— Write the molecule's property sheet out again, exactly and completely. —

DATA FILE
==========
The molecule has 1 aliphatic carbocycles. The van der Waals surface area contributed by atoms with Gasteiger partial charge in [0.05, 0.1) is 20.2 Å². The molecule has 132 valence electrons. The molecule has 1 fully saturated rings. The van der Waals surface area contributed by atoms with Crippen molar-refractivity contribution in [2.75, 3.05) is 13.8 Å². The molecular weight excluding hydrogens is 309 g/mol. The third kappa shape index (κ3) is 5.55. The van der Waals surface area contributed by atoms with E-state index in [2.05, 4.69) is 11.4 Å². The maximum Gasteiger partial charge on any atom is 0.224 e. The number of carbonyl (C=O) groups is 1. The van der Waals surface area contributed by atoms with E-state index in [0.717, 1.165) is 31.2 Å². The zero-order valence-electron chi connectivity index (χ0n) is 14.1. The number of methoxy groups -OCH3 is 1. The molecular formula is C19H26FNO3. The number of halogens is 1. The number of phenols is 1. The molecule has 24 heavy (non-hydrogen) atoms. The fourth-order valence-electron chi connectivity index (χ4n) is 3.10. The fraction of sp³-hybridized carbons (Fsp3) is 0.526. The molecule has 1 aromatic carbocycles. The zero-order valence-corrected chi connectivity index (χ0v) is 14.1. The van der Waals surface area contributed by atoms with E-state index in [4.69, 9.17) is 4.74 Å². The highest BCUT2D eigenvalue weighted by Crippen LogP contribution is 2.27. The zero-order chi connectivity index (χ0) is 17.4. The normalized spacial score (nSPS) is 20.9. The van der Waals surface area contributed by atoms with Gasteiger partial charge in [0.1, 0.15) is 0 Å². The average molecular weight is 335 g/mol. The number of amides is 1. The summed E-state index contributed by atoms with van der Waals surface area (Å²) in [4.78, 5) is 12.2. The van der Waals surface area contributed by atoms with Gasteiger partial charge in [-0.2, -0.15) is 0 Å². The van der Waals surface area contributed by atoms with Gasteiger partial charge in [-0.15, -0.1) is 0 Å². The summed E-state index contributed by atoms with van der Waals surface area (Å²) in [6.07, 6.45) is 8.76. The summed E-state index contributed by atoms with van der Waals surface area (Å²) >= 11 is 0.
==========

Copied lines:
The molecule has 1 aliphatic carbocycles. The van der Waals surface area contributed by atoms with Gasteiger partial charge in [0.05, 0.1) is 20.2 Å². The molecule has 132 valence electrons. The molecule has 1 fully saturated rings. The van der Waals surface area contributed by atoms with Crippen molar-refractivity contribution in [2.75, 3.05) is 13.8 Å². The molecular weight excluding hydrogens is 309 g/mol. The third kappa shape index (κ3) is 5.55. The van der Waals surface area contributed by atoms with E-state index in [2.05, 4.69) is 11.4 Å². The maximum Gasteiger partial charge on any atom is 0.224 e. The number of carbonyl (C=O) groups is 1. The van der Waals surface area contributed by atoms with E-state index in [0.717, 1.165) is 31.2 Å². The zero-order valence-electron chi connectivity index (χ0n) is 14.1. The number of methoxy groups -OCH3 is 1. The molecular formula is C19H26FNO3. The number of halogens is 1. The number of phenols is 1. The molecule has 24 heavy (non-hydrogen) atoms. The fourth-order valence-electron chi connectivity index (χ4n) is 3.10. The fraction of sp³-hybridized carbons (Fsp3) is 0.526. The molecule has 1 aromatic carbocycles. The zero-order valence-corrected chi connectivity index (χ0v) is 14.1. The van der Waals surface area contributed by atoms with E-state index in [4.69, 9.17) is 4.74 Å². The highest BCUT2D eigenvalue weighted by Crippen LogP contribution is 2.27. The zero-order chi connectivity index (χ0) is 17.4. The normalized spacial score (nSPS) is 20.9. The van der Waals surface area contributed by atoms with Gasteiger partial charge in [0.1, 0.15) is 0 Å². The average molecular weight is 335 g/mol. The number of amides is 1. The summed E-state index contributed by atoms with van der Waals surface area (Å²) in [4.78, 5) is 12.2. The van der Waals surface area contributed by atoms with Gasteiger partial charge in [-0.2, -0.15) is 0 Å². The van der Waals surface area contributed by atoms with Gasteiger partial charge in [-0.15, -0.1) is 0 Å². The summed E-state index contributed by atoms with van der Waals surface area (Å²) in [6.07, 6.45) is 8.76. The summed E-state index contributed by atoms with van der Waals surface area (Å²) >= 11 is 0.